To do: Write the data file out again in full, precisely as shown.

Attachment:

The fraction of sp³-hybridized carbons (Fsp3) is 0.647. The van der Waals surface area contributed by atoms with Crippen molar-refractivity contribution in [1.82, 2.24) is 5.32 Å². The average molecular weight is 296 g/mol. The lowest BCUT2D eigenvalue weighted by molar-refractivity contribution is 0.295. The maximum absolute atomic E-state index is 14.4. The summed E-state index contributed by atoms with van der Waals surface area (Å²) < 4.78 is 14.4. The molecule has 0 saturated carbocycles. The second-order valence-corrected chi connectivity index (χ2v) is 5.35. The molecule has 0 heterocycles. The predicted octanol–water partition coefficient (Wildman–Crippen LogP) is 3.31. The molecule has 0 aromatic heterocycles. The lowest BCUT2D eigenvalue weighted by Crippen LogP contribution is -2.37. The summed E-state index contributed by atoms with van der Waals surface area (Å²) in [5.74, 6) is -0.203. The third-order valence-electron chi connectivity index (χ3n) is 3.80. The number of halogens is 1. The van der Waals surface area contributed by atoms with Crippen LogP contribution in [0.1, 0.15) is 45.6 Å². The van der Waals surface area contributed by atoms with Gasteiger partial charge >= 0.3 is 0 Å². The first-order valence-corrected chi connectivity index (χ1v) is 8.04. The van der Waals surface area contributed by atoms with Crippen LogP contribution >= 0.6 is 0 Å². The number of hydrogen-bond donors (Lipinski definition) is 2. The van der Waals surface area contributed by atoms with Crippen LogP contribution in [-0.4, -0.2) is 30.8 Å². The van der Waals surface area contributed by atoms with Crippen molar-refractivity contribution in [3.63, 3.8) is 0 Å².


The fraction of sp³-hybridized carbons (Fsp3) is 0.647. The van der Waals surface area contributed by atoms with Crippen molar-refractivity contribution in [1.82, 2.24) is 5.32 Å². The average molecular weight is 296 g/mol. The lowest BCUT2D eigenvalue weighted by molar-refractivity contribution is 0.295. The maximum absolute atomic E-state index is 14.4. The summed E-state index contributed by atoms with van der Waals surface area (Å²) < 4.78 is 14.4. The molecule has 0 saturated carbocycles. The second-order valence-corrected chi connectivity index (χ2v) is 5.35. The molecule has 0 heterocycles. The predicted octanol–water partition coefficient (Wildman–Crippen LogP) is 3.31. The molecule has 0 aromatic heterocycles. The lowest BCUT2D eigenvalue weighted by Crippen LogP contribution is -2.37. The summed E-state index contributed by atoms with van der Waals surface area (Å²) in [5.74, 6) is -0.203. The third-order valence-electron chi connectivity index (χ3n) is 3.80. The number of halogens is 1. The van der Waals surface area contributed by atoms with Crippen LogP contribution in [0.1, 0.15) is 45.6 Å². The van der Waals surface area contributed by atoms with Gasteiger partial charge >= 0.3 is 0 Å². The first-order valence-corrected chi connectivity index (χ1v) is 8.04. The van der Waals surface area contributed by atoms with Crippen LogP contribution >= 0.6 is 0 Å². The number of hydrogen-bond donors (Lipinski definition) is 2. The van der Waals surface area contributed by atoms with Crippen LogP contribution in [-0.4, -0.2) is 30.8 Å². The van der Waals surface area contributed by atoms with Crippen molar-refractivity contribution in [3.63, 3.8) is 0 Å².